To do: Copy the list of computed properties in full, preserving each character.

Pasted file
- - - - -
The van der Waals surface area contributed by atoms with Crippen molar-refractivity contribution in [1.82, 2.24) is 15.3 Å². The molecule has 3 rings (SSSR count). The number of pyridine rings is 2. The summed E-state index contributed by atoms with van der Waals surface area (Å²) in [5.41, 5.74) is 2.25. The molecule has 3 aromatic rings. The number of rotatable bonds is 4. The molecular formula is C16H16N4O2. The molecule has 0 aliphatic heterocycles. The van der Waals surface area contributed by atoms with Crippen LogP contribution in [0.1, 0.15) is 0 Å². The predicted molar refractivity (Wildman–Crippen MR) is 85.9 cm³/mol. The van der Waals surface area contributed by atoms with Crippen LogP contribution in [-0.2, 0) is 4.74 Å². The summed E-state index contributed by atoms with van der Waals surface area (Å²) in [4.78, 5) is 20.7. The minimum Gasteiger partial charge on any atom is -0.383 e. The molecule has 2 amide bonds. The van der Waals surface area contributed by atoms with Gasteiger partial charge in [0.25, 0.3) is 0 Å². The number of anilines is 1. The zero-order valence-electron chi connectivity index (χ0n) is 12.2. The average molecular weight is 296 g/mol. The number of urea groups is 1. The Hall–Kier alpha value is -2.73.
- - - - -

The van der Waals surface area contributed by atoms with Crippen molar-refractivity contribution in [1.82, 2.24) is 15.3 Å². The molecule has 3 rings (SSSR count). The number of pyridine rings is 2. The summed E-state index contributed by atoms with van der Waals surface area (Å²) in [5.41, 5.74) is 2.25. The molecule has 3 aromatic rings. The number of rotatable bonds is 4. The molecular formula is C16H16N4O2. The molecule has 0 aliphatic heterocycles. The van der Waals surface area contributed by atoms with Crippen LogP contribution in [0.1, 0.15) is 0 Å². The predicted molar refractivity (Wildman–Crippen MR) is 85.9 cm³/mol. The van der Waals surface area contributed by atoms with Crippen LogP contribution in [-0.2, 0) is 4.74 Å². The summed E-state index contributed by atoms with van der Waals surface area (Å²) in [4.78, 5) is 20.7. The minimum Gasteiger partial charge on any atom is -0.383 e. The molecule has 2 amide bonds. The van der Waals surface area contributed by atoms with Gasteiger partial charge in [0.25, 0.3) is 0 Å². The number of anilines is 1. The zero-order valence-electron chi connectivity index (χ0n) is 12.2. The average molecular weight is 296 g/mol. The number of urea groups is 1. The Hall–Kier alpha value is -2.73.